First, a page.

6. I never invite a woman to have a meal, or ride in my car without another person present, unless it’s a real emergency.

7. I will occasionally give cash, if I really can’t take the time to help them in any other way. Or I’ll ask them if I can return after my meeting to pick them up and take them grocery shopping. I then set a time to return. (About 1/3 disappear and are not there when I return. But, I try not to let myself get jaded by that.)

8. Occasionally, they tell me they and their family are staying in a hotel and need help. In that case, I’ll offer to drive them back to the hotel and pay for their room for a few nights or a week.

9. I’ve made the pre-decision that I can’t be responsible for exactly how they will use, or misuse the funds I’ve given them. My responsibility is to be generous, kind, respectful and leave the rest up to God. “Do not withhold good from those to whom it is due, when it is in your power to act.” Proverbs 3:37

Here's a great story I read, "My dad once gave $50 to a guy who said he needed to buy medicine for his kids. I told my dad he was probably going to use the money on alcohol. But my dad said this, "Whether he was lying or not says something about his character, but meeting someone in need and choosing not to help when I have the means to do so, says something about mine."

10. Finally, if I get to spend some time with them around a meal, I generally ask them what they believe spiritually. (I rarely ask if they’re a Christian, because they’ll almost always say “yes”.) By asking the question as I do, it helps me better assess what they really believe. The small paperback Bibles I give out have a 6-8 page summary of the basic gospel message in the front and I try to point that out to them. But, really what I want, is to leave them with a good taste in their mouth for both Christ and Christians.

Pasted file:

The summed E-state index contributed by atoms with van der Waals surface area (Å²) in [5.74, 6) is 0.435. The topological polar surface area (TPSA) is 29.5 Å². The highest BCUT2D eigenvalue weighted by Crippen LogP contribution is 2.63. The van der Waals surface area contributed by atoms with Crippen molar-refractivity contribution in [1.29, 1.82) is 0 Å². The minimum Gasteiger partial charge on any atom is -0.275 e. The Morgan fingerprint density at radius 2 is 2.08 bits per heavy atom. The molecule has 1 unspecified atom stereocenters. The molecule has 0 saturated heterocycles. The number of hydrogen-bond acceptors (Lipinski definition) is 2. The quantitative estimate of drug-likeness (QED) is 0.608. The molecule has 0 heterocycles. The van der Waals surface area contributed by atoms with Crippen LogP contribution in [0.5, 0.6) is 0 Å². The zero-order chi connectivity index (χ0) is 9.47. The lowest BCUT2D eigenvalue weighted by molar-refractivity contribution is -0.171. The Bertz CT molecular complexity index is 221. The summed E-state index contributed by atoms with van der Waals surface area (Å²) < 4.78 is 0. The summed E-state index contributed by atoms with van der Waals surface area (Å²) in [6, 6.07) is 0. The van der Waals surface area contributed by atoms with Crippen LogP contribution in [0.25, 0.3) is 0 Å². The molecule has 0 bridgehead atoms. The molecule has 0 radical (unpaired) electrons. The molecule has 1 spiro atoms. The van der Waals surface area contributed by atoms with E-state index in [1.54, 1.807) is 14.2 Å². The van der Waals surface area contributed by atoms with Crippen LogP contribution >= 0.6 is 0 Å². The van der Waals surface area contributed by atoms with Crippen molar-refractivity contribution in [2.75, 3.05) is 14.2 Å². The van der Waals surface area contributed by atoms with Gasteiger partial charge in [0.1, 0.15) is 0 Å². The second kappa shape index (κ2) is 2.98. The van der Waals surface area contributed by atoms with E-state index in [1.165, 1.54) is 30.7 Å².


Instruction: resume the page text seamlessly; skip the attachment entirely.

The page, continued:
So, those are a few pre-decisions I’ve made that have helped me meet the needs of people, preserve their dignity, keep my family safe and leave them thankful to God for whatever I did for them. Chapter six in The 10 Second Rule, book has many other pre-decision ideas for all kinds of obedience opportunities.

My question for you: Would you please share with us your ideas for how you’ve been Jesus to homeless people or “guys with a sign”?

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Brad, I’ve traveled many times to Haiti, Kenya and India. I’ve had the same internal struggle. One idea I’ve used is giving a local person, who is escorting me around, $20-30 a day, for them to distribute to those asking for money. You are right, they have a much better feel for the truly needy who cannot work, or the professionals, some of whom are trafficking kids, or women. I’ve also given out small bags of dried fruit, or nuts, high in protein . They are nutritious and their “pimps” don’t want them.


brad harrison
brad harrison

This is something I struggle with a lot! I work in Africa and on a daily basis you see panhandlers on the streets (at the stoplights in particular). One really troubling thing is that many will carry a small child with them or leave the small child to ask for money from the motorists. I am so fearful that actually giving leads more people to use children in such a way, and sometimes even to harm them to create more sympathy. My African colleagues are quite generous and sometimes they give and sometimes they don't. I try to follow their instincts in these matters - they know far better than I what might be a genuine need and what might…


Clare DeGraaf
Clare DeGraaf

Elizabeth, great ideas! You've really thought this out. Pre-decisions on steroids. Bless you.


Elizabeth Perry
Elizabeth Perry

I've been keeping one gallon ziplock bags in my car for the homeless people I see. In it, is a bottle of water, a chapstick, socks, knit cap, gloves, easy to chew energy bar (I was told not to give hard to chew things, as some people don't have teeth), an extra ziplock bag (again, was advised that the homeless like to organize their things and a bag helps) a booklet by Greg Laurie, called "How to Live Forever" and a listing of all the services (shelters, hot meals, rent assistance, etc.) that are available in our city. After volunteering at a local mens shelter for over a year, I found out from the guys, that most homeless men…